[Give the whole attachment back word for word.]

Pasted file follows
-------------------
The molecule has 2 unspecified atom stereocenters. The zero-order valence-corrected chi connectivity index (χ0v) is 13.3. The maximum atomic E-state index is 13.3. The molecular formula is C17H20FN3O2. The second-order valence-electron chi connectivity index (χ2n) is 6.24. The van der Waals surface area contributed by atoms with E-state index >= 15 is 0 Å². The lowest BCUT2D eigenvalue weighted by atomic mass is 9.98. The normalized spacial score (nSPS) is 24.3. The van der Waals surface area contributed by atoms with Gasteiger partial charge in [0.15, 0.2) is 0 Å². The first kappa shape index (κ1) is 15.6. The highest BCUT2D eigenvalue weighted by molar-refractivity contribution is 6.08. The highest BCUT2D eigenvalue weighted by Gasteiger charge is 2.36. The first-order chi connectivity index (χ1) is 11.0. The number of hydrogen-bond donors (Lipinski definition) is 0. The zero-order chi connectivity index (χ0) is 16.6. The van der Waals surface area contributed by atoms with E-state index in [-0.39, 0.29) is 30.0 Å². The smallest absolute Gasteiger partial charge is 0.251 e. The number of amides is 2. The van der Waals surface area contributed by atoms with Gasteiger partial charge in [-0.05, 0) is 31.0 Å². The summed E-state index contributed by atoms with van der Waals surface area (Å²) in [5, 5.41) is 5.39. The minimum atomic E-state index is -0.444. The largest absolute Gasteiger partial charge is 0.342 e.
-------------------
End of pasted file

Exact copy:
The molecule has 2 unspecified atom stereocenters. The zero-order valence-corrected chi connectivity index (χ0v) is 13.3. The maximum atomic E-state index is 13.3. The molecular formula is C17H20FN3O2. The second-order valence-electron chi connectivity index (χ2n) is 6.24. The van der Waals surface area contributed by atoms with E-state index >= 15 is 0 Å². The lowest BCUT2D eigenvalue weighted by atomic mass is 9.98. The normalized spacial score (nSPS) is 24.3. The van der Waals surface area contributed by atoms with Gasteiger partial charge in [0.15, 0.2) is 0 Å². The first kappa shape index (κ1) is 15.6. The highest BCUT2D eigenvalue weighted by molar-refractivity contribution is 6.08. The highest BCUT2D eigenvalue weighted by Gasteiger charge is 2.36. The first-order chi connectivity index (χ1) is 11.0. The number of hydrogen-bond donors (Lipinski definition) is 0. The zero-order chi connectivity index (χ0) is 16.6. The van der Waals surface area contributed by atoms with E-state index in [-0.39, 0.29) is 30.0 Å². The smallest absolute Gasteiger partial charge is 0.251 e. The number of amides is 2. The van der Waals surface area contributed by atoms with Gasteiger partial charge in [-0.05, 0) is 31.0 Å². The summed E-state index contributed by atoms with van der Waals surface area (Å²) in [5, 5.41) is 5.39. The minimum atomic E-state index is -0.444. The largest absolute Gasteiger partial charge is 0.342 e.